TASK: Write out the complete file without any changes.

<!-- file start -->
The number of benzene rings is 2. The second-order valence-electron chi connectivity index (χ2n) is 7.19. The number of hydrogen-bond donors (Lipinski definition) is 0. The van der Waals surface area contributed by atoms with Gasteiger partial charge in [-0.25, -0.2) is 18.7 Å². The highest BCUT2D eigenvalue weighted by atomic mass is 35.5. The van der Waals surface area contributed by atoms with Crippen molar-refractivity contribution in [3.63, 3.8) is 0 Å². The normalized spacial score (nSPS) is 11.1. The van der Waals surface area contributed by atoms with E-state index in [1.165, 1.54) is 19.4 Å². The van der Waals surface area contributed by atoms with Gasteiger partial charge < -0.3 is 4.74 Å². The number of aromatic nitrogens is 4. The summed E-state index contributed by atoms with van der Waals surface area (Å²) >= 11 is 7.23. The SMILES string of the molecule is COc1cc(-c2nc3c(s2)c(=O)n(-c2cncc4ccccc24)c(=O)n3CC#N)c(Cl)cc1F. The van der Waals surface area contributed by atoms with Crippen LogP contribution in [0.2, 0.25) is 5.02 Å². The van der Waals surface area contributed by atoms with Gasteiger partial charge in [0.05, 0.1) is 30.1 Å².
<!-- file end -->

The number of benzene rings is 2. The second-order valence-electron chi connectivity index (χ2n) is 7.19. The number of hydrogen-bond donors (Lipinski definition) is 0. The van der Waals surface area contributed by atoms with Gasteiger partial charge in [-0.25, -0.2) is 18.7 Å². The highest BCUT2D eigenvalue weighted by atomic mass is 35.5. The van der Waals surface area contributed by atoms with Crippen molar-refractivity contribution in [3.63, 3.8) is 0 Å². The normalized spacial score (nSPS) is 11.1. The van der Waals surface area contributed by atoms with E-state index in [1.165, 1.54) is 19.4 Å². The van der Waals surface area contributed by atoms with Gasteiger partial charge < -0.3 is 4.74 Å². The number of aromatic nitrogens is 4. The summed E-state index contributed by atoms with van der Waals surface area (Å²) >= 11 is 7.23. The SMILES string of the molecule is COc1cc(-c2nc3c(s2)c(=O)n(-c2cncc4ccccc24)c(=O)n3CC#N)c(Cl)cc1F. The van der Waals surface area contributed by atoms with Crippen LogP contribution in [0.2, 0.25) is 5.02 Å². The van der Waals surface area contributed by atoms with Gasteiger partial charge in [0.05, 0.1) is 30.1 Å².